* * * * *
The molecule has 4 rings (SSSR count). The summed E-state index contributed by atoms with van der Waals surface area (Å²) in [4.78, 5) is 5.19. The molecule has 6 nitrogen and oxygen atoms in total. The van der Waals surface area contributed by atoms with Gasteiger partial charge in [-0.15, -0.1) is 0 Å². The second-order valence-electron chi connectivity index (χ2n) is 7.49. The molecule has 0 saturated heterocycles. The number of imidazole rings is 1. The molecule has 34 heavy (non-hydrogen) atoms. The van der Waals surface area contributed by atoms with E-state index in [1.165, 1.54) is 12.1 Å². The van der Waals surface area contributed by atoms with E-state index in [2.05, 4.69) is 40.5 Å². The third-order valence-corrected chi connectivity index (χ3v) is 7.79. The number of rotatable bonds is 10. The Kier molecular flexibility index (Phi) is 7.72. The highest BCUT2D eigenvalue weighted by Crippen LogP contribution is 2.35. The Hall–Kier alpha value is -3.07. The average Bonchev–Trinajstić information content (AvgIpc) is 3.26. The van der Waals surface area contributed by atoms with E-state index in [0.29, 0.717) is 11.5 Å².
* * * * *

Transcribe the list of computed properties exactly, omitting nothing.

The molecule has 4 rings (SSSR count). The summed E-state index contributed by atoms with van der Waals surface area (Å²) in [4.78, 5) is 5.19. The molecule has 6 nitrogen and oxygen atoms in total. The van der Waals surface area contributed by atoms with Gasteiger partial charge in [-0.15, -0.1) is 0 Å². The second-order valence-electron chi connectivity index (χ2n) is 7.49. The molecule has 0 saturated heterocycles. The number of imidazole rings is 1. The molecule has 34 heavy (non-hydrogen) atoms. The van der Waals surface area contributed by atoms with E-state index in [1.165, 1.54) is 12.1 Å². The van der Waals surface area contributed by atoms with E-state index in [2.05, 4.69) is 40.5 Å². The third-order valence-corrected chi connectivity index (χ3v) is 7.79. The number of rotatable bonds is 10. The Kier molecular flexibility index (Phi) is 7.72. The highest BCUT2D eigenvalue weighted by Crippen LogP contribution is 2.35. The Hall–Kier alpha value is -3.07. The average Bonchev–Trinajstić information content (AvgIpc) is 3.26. The van der Waals surface area contributed by atoms with E-state index in [0.29, 0.717) is 11.5 Å².